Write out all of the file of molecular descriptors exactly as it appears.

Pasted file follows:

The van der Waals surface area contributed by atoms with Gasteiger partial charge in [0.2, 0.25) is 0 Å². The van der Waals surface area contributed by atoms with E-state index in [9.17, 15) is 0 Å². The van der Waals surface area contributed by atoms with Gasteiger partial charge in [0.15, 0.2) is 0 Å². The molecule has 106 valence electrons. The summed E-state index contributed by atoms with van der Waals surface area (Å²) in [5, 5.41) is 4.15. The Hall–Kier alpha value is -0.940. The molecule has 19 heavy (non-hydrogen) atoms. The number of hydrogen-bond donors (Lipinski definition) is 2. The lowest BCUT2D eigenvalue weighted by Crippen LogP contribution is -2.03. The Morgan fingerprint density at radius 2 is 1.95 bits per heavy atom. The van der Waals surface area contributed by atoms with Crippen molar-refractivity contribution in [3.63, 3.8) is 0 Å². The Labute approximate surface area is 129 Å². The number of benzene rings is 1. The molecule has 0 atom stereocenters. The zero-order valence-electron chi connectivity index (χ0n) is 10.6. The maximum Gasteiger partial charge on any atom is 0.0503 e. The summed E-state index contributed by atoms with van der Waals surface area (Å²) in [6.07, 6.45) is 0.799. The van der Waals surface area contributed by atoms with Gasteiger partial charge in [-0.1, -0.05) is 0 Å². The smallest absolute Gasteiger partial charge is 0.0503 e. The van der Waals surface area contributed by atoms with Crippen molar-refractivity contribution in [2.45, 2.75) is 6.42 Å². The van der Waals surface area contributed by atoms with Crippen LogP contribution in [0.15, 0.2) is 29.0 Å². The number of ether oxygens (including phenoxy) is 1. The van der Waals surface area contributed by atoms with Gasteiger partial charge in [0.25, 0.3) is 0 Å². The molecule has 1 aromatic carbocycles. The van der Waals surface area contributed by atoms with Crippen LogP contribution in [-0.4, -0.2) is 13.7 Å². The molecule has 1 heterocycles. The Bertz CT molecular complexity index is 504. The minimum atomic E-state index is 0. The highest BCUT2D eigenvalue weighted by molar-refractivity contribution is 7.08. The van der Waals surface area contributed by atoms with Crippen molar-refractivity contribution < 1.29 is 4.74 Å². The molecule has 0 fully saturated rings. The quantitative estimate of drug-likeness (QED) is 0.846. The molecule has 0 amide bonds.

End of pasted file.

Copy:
The van der Waals surface area contributed by atoms with Gasteiger partial charge in [0.2, 0.25) is 0 Å². The van der Waals surface area contributed by atoms with E-state index in [9.17, 15) is 0 Å². The van der Waals surface area contributed by atoms with Gasteiger partial charge in [0.15, 0.2) is 0 Å². The molecule has 106 valence electrons. The summed E-state index contributed by atoms with van der Waals surface area (Å²) in [5, 5.41) is 4.15. The Hall–Kier alpha value is -0.940. The molecule has 19 heavy (non-hydrogen) atoms. The number of hydrogen-bond donors (Lipinski definition) is 2. The lowest BCUT2D eigenvalue weighted by Crippen LogP contribution is -2.03. The Morgan fingerprint density at radius 2 is 1.95 bits per heavy atom. The van der Waals surface area contributed by atoms with Crippen molar-refractivity contribution in [3.63, 3.8) is 0 Å². The Labute approximate surface area is 129 Å². The number of benzene rings is 1. The molecule has 0 atom stereocenters. The zero-order valence-electron chi connectivity index (χ0n) is 10.6. The maximum Gasteiger partial charge on any atom is 0.0503 e. The summed E-state index contributed by atoms with van der Waals surface area (Å²) in [6.07, 6.45) is 0.799. The van der Waals surface area contributed by atoms with Gasteiger partial charge in [-0.1, -0.05) is 0 Å². The smallest absolute Gasteiger partial charge is 0.0503 e. The van der Waals surface area contributed by atoms with Crippen molar-refractivity contribution in [2.45, 2.75) is 6.42 Å². The van der Waals surface area contributed by atoms with Crippen LogP contribution in [0.15, 0.2) is 29.0 Å². The number of ether oxygens (including phenoxy) is 1. The van der Waals surface area contributed by atoms with Gasteiger partial charge in [0.25, 0.3) is 0 Å². The molecule has 1 aromatic carbocycles. The van der Waals surface area contributed by atoms with Crippen LogP contribution in [-0.4, -0.2) is 13.7 Å². The molecule has 1 heterocycles. The Bertz CT molecular complexity index is 504. The minimum atomic E-state index is 0. The highest BCUT2D eigenvalue weighted by molar-refractivity contribution is 7.08. The van der Waals surface area contributed by atoms with Crippen molar-refractivity contribution < 1.29 is 4.74 Å². The molecule has 0 fully saturated rings. The quantitative estimate of drug-likeness (QED) is 0.846. The molecule has 0 amide bonds.